Molecular modeling of high-performance polyamides

Polythiophenes and the power of Molecular Operating Environment

Prateek Verma / 01 November 2008

polymers materials chemistry modeling computational

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We know about how things melt; heating does the trick. But plastics undergo an additional transition - from a glassy to a rubbery state before they melt, at a temperature lower than its melting point. If you frequently go down the rabbit-hole of science videos on YouTube, you might have seen someone take a rubber ball and put it in liquid nitrogen for a minute. And then take out the ball and drop it on the floor - it shatters like glass. That's because rubber, which is polymeric, goes into a glassy state at a low enough temperature. Different plastics/polymers have different glass transition temperatures depending upon their molecular structure. I worked on computer simulations of molecular models of tetraphenyl-thiophene based polyamides. Polyamides are polymers like Nylon and Kevlar. Using computer simulations, one can tailor the molecular structure and predict polymer properties without needing to synthesize the polymer in laboratory. One use of these polymers was in coating applications in high-temperature scenarios due to their high glass-transition temperature. Simulations provided better understanding of the affect of side-groups and the replacement of amide group with imide group on the thermo-mechanical properties of these polymers.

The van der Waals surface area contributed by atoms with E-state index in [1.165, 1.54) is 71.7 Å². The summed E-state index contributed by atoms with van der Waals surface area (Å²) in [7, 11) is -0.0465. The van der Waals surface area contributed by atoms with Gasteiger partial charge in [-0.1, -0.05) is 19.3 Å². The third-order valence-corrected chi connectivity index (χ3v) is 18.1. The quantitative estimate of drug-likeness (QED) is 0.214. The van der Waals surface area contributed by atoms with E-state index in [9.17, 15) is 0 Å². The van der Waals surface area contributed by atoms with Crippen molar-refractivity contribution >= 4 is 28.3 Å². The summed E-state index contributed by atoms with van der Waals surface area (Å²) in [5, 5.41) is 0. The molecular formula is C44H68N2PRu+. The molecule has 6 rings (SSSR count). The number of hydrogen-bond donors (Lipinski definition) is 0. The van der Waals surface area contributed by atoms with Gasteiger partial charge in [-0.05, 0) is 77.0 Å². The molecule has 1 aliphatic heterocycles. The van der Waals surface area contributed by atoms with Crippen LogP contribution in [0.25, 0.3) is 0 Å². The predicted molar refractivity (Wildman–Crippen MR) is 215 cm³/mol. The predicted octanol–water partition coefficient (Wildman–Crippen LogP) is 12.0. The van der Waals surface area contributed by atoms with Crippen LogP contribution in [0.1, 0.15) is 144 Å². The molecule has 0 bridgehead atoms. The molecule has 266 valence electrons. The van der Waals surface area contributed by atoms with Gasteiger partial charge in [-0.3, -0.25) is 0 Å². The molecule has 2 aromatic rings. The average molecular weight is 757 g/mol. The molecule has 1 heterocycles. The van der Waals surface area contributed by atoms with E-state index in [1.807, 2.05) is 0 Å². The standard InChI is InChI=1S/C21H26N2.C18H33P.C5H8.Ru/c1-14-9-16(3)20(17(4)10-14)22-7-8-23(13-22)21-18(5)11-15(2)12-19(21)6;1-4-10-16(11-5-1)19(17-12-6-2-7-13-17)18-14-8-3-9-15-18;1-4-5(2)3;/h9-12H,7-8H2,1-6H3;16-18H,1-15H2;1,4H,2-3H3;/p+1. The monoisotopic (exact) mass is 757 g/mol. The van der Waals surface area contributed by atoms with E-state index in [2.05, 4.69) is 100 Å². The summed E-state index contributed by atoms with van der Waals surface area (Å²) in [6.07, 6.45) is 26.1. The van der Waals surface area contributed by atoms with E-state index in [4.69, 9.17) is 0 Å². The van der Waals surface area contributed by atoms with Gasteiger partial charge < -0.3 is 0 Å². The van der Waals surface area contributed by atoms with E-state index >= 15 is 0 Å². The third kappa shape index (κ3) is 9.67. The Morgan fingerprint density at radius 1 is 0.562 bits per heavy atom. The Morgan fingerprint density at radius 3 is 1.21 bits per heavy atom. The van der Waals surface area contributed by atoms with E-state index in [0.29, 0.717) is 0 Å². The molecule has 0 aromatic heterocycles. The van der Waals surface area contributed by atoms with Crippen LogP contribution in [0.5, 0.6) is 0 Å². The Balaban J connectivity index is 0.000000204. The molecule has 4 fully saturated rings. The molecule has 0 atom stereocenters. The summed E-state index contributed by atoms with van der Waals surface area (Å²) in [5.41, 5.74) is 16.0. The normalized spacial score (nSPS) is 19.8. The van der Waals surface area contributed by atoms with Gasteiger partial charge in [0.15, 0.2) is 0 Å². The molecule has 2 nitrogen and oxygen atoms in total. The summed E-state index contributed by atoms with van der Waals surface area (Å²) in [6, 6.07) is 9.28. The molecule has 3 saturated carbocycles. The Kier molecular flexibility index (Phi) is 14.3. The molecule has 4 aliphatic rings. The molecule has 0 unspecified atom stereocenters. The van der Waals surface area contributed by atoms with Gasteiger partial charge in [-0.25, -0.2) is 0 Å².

Molecular Operating Environment (MOE) by CompChem was a fantastic molecular modeling environment software to work with. I personally loved it more than Accelrys Materials Studio at that time. or having to code from scratch. MOE supported a range of forcefields, energy minimization techniques in-built, an awesome structure creator, powerful molecular database management, and impeccable molecular viewers. I was helped by Dr. Y. S. Negi and the fantastic researchers at the Computational Chemistry lab at IIT Roorkee.

Last updated on April 11, 2022

This work was done in full or part at Indian Institute of Technology Roorkee.

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